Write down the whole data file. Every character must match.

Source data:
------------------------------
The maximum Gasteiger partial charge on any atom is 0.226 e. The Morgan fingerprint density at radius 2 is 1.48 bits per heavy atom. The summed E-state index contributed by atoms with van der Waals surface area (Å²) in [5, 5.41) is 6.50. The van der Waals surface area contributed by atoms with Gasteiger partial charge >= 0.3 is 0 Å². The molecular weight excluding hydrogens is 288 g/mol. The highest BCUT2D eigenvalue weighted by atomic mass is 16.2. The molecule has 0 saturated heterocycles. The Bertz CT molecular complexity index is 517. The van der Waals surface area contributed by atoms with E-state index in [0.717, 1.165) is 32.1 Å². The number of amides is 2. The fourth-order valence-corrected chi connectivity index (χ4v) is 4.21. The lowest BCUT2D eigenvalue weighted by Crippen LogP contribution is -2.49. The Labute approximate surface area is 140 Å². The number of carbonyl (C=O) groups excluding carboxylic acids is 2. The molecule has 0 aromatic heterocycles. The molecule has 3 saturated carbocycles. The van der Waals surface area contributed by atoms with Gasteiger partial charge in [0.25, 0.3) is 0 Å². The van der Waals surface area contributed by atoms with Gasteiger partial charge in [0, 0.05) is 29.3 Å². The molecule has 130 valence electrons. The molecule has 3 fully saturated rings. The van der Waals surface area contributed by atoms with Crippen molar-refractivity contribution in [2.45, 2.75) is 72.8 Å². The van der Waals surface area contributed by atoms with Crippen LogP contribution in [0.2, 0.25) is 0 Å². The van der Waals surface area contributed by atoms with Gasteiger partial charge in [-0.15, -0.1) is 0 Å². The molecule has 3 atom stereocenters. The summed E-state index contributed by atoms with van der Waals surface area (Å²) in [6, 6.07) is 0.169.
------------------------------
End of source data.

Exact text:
The maximum Gasteiger partial charge on any atom is 0.226 e. The Morgan fingerprint density at radius 2 is 1.48 bits per heavy atom. The summed E-state index contributed by atoms with van der Waals surface area (Å²) in [5, 5.41) is 6.50. The van der Waals surface area contributed by atoms with Gasteiger partial charge >= 0.3 is 0 Å². The molecular weight excluding hydrogens is 288 g/mol. The highest BCUT2D eigenvalue weighted by atomic mass is 16.2. The molecule has 0 saturated heterocycles. The Bertz CT molecular complexity index is 517. The van der Waals surface area contributed by atoms with E-state index in [0.717, 1.165) is 32.1 Å². The number of amides is 2. The fourth-order valence-corrected chi connectivity index (χ4v) is 4.21. The lowest BCUT2D eigenvalue weighted by Crippen LogP contribution is -2.49. The Labute approximate surface area is 140 Å². The number of carbonyl (C=O) groups excluding carboxylic acids is 2. The molecule has 0 aromatic heterocycles. The molecule has 3 saturated carbocycles. The van der Waals surface area contributed by atoms with Gasteiger partial charge in [0.25, 0.3) is 0 Å². The van der Waals surface area contributed by atoms with Gasteiger partial charge in [0, 0.05) is 29.3 Å². The molecule has 130 valence electrons. The molecule has 3 fully saturated rings. The van der Waals surface area contributed by atoms with Crippen molar-refractivity contribution in [2.45, 2.75) is 72.8 Å². The van der Waals surface area contributed by atoms with Crippen LogP contribution in [0.2, 0.25) is 0 Å². The van der Waals surface area contributed by atoms with Gasteiger partial charge in [-0.15, -0.1) is 0 Å². The molecule has 3 atom stereocenters. The summed E-state index contributed by atoms with van der Waals surface area (Å²) in [6, 6.07) is 0.169.